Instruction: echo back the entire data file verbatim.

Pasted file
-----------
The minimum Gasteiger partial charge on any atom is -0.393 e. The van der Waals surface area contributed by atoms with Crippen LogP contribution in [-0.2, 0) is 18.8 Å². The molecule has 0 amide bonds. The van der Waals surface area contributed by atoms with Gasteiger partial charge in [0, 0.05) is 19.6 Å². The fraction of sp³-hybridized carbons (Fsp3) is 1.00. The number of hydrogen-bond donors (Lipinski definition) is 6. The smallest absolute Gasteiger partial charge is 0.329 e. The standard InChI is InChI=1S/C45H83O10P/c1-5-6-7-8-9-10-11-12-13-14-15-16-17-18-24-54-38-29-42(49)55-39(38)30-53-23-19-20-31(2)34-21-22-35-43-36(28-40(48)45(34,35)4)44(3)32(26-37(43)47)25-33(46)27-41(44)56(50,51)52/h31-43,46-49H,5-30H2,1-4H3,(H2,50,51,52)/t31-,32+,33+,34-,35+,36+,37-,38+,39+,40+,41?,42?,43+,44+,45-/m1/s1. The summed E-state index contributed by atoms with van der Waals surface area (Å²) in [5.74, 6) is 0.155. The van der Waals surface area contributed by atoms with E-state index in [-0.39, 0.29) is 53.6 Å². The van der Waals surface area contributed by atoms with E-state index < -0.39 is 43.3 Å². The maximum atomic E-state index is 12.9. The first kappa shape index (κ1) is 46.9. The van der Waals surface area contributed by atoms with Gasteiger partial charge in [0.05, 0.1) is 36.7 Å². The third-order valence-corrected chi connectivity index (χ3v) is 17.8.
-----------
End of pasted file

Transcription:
The minimum Gasteiger partial charge on any atom is -0.393 e. The van der Waals surface area contributed by atoms with Crippen LogP contribution in [-0.2, 0) is 18.8 Å². The molecule has 0 amide bonds. The van der Waals surface area contributed by atoms with Gasteiger partial charge in [0, 0.05) is 19.6 Å². The fraction of sp³-hybridized carbons (Fsp3) is 1.00. The number of hydrogen-bond donors (Lipinski definition) is 6. The smallest absolute Gasteiger partial charge is 0.329 e. The standard InChI is InChI=1S/C45H83O10P/c1-5-6-7-8-9-10-11-12-13-14-15-16-17-18-24-54-38-29-42(49)55-39(38)30-53-23-19-20-31(2)34-21-22-35-43-36(28-40(48)45(34,35)4)44(3)32(26-37(43)47)25-33(46)27-41(44)56(50,51)52/h31-43,46-49H,5-30H2,1-4H3,(H2,50,51,52)/t31-,32+,33+,34-,35+,36+,37-,38+,39+,40+,41?,42?,43+,44+,45-/m1/s1. The summed E-state index contributed by atoms with van der Waals surface area (Å²) in [5.74, 6) is 0.155. The van der Waals surface area contributed by atoms with E-state index in [-0.39, 0.29) is 53.6 Å². The van der Waals surface area contributed by atoms with E-state index < -0.39 is 43.3 Å². The maximum atomic E-state index is 12.9. The first kappa shape index (κ1) is 46.9. The van der Waals surface area contributed by atoms with Gasteiger partial charge in [0.05, 0.1) is 36.7 Å². The third-order valence-corrected chi connectivity index (χ3v) is 17.8.